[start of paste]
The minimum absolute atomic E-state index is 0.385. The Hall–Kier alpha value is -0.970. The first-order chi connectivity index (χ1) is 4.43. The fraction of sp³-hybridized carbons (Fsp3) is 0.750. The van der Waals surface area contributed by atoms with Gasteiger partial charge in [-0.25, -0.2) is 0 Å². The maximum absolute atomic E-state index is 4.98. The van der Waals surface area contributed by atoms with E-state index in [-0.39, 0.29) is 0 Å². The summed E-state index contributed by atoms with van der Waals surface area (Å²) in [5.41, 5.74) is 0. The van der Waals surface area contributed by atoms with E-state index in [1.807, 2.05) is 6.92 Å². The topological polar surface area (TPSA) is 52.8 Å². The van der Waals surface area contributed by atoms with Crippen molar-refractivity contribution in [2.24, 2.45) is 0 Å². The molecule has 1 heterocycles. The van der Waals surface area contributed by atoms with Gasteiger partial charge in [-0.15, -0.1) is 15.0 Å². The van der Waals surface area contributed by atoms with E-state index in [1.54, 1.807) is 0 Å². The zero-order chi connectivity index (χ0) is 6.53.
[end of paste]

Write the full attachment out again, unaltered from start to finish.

The minimum absolute atomic E-state index is 0.385. The Hall–Kier alpha value is -0.970. The first-order chi connectivity index (χ1) is 4.43. The fraction of sp³-hybridized carbons (Fsp3) is 0.750. The van der Waals surface area contributed by atoms with Gasteiger partial charge in [-0.25, -0.2) is 0 Å². The maximum absolute atomic E-state index is 4.98. The van der Waals surface area contributed by atoms with E-state index in [-0.39, 0.29) is 0 Å². The summed E-state index contributed by atoms with van der Waals surface area (Å²) in [5.41, 5.74) is 0. The van der Waals surface area contributed by atoms with E-state index in [1.807, 2.05) is 6.92 Å². The topological polar surface area (TPSA) is 52.8 Å². The van der Waals surface area contributed by atoms with Crippen molar-refractivity contribution in [2.24, 2.45) is 0 Å². The molecule has 1 heterocycles. The van der Waals surface area contributed by atoms with Gasteiger partial charge in [-0.15, -0.1) is 15.0 Å². The van der Waals surface area contributed by atoms with E-state index in [1.54, 1.807) is 0 Å². The zero-order chi connectivity index (χ0) is 6.53.